Introduction Apache Camel has always been committed to delivering top-notch performance. As the development of Camel 4 progressed, so did the dedication to enhancing its performance. In this blog post, we’ll explore the advances made in the pursuit of efficiency, focusing on key improvements introduced between Camel 4.1 and 4.2, with a few important improvements for the upcoming 4.3. Camel 4.1: A Leap Forward in Type Conversion One of the notable enhancements in Camel 4.
In this article, we will explore how to use Debezium and Apache Camel in conjunction with Quarkus to build a reactive application efficiently and send real-time changes from a database to a destination, such as webservice or message queue or another database. What is Debezium? Debezium is a distributed, event-driven data change platform used to capture data changes in database systems and send them to other systems in real time so that applications can respond to all database insertions, updates and deletions made by other applications.
Introduction We are thrilled to share the remarkable advancements in the performance of Apache Camel 4, achieved through our diligent efforts in addressing a critical JVM issue (JDK-8180450). In this article, we will delve into the details of our investigation, the tools employed, and the subsequent optimizations that have propelled Apache Camel 4 to new heights of speed and efficiency. Identifying the Performance Challenge The JVM issue JDK-8180450, known for its potential performance penalties during type checking, became our focal point.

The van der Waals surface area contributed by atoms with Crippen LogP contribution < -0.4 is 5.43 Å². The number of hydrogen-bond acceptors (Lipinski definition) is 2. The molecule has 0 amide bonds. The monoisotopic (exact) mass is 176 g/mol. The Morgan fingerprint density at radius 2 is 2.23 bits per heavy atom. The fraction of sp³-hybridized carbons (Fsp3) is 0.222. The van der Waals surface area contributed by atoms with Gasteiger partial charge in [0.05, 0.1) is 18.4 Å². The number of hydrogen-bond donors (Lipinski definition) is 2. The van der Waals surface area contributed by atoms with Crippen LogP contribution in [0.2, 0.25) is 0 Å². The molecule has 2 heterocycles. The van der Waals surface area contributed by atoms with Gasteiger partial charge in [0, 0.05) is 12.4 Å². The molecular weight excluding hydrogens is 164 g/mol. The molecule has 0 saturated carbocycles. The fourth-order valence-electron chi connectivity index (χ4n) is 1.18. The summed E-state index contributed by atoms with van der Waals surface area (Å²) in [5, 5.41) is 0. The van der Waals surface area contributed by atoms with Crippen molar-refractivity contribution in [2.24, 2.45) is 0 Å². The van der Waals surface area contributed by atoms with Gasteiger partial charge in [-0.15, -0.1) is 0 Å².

Starting from Camel 3.19.0 we have four cloud services supported for loading properties as secrets: AWS Secret Manager Google Cloud Secret Manager Azure Key Vault Hashicorp Vault One of the problems we faced in the development was related to finding a way to automatically refresh the secret value on the secrets update. The main players in the cloud game are providing solutions based on their services: AWS provides multiple ways to be notified about secret updates and secret rotations through AWS Cloudtrail or AWS Cloud events, GCP leverages Google Pubsub to deliver messages with events related to secret, while Azure provides multiple ways of getting notified about events related to a vault in the Azure Key Vault service, mostly by using Azure Eventgrid as an intermediate service.
In Camel 3.16.0 we introduced the ability to load properties from vault and use them in the Camel context. This post aims to show the updates and improvements we’ve done in the last two releases. Supported Services In 3.16.0 we’re supporting two of the main services available in the cloud space: AWS Secret Manager Google Cloud Secret Manager In 3.19.0, to be released, we’re going to have four services available:
At the end of 2019 Camel 3 arrived. Some main features were modularization of the core and support for Java 11. A bunch of other changes were mentioned in Claus Ibsen’s blog: Apache Camel 3 What’s New (top 10) In this blog, we focus on the top 10 of features that arrived since the 3.0 release. As an overview, but also to give some attention to features not everyone is aware of.